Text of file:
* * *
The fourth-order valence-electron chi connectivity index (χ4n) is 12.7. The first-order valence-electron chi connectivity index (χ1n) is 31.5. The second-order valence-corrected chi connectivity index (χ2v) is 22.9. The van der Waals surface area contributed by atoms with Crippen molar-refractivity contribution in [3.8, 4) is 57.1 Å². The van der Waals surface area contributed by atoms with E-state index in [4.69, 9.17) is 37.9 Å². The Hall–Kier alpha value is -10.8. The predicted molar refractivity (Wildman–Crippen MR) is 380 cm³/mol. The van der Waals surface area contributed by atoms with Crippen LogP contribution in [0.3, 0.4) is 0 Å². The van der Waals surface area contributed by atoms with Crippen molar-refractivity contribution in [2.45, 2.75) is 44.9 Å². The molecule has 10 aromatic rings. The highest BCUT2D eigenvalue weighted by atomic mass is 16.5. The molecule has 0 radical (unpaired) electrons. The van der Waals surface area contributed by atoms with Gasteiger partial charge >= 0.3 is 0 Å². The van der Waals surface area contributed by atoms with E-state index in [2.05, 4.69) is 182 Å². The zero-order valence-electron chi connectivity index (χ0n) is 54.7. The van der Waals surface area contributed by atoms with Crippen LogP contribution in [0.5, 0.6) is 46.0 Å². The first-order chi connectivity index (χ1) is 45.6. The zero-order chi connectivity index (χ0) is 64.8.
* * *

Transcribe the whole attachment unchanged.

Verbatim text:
The fourth-order valence-electron chi connectivity index (χ4n) is 12.7. The first-order valence-electron chi connectivity index (χ1n) is 31.5. The second-order valence-corrected chi connectivity index (χ2v) is 22.9. The van der Waals surface area contributed by atoms with Crippen molar-refractivity contribution in [3.8, 4) is 57.1 Å². The van der Waals surface area contributed by atoms with E-state index in [4.69, 9.17) is 37.9 Å². The Hall–Kier alpha value is -10.8. The predicted molar refractivity (Wildman–Crippen MR) is 380 cm³/mol. The van der Waals surface area contributed by atoms with Crippen LogP contribution in [0.3, 0.4) is 0 Å². The van der Waals surface area contributed by atoms with Crippen molar-refractivity contribution in [2.45, 2.75) is 44.9 Å². The molecule has 10 aromatic rings. The highest BCUT2D eigenvalue weighted by atomic mass is 16.5. The molecule has 0 radical (unpaired) electrons. The van der Waals surface area contributed by atoms with Gasteiger partial charge >= 0.3 is 0 Å². The van der Waals surface area contributed by atoms with E-state index in [2.05, 4.69) is 182 Å². The zero-order valence-electron chi connectivity index (χ0n) is 54.7. The van der Waals surface area contributed by atoms with Crippen LogP contribution in [0.5, 0.6) is 46.0 Å². The first-order chi connectivity index (χ1) is 45.6. The zero-order chi connectivity index (χ0) is 64.8.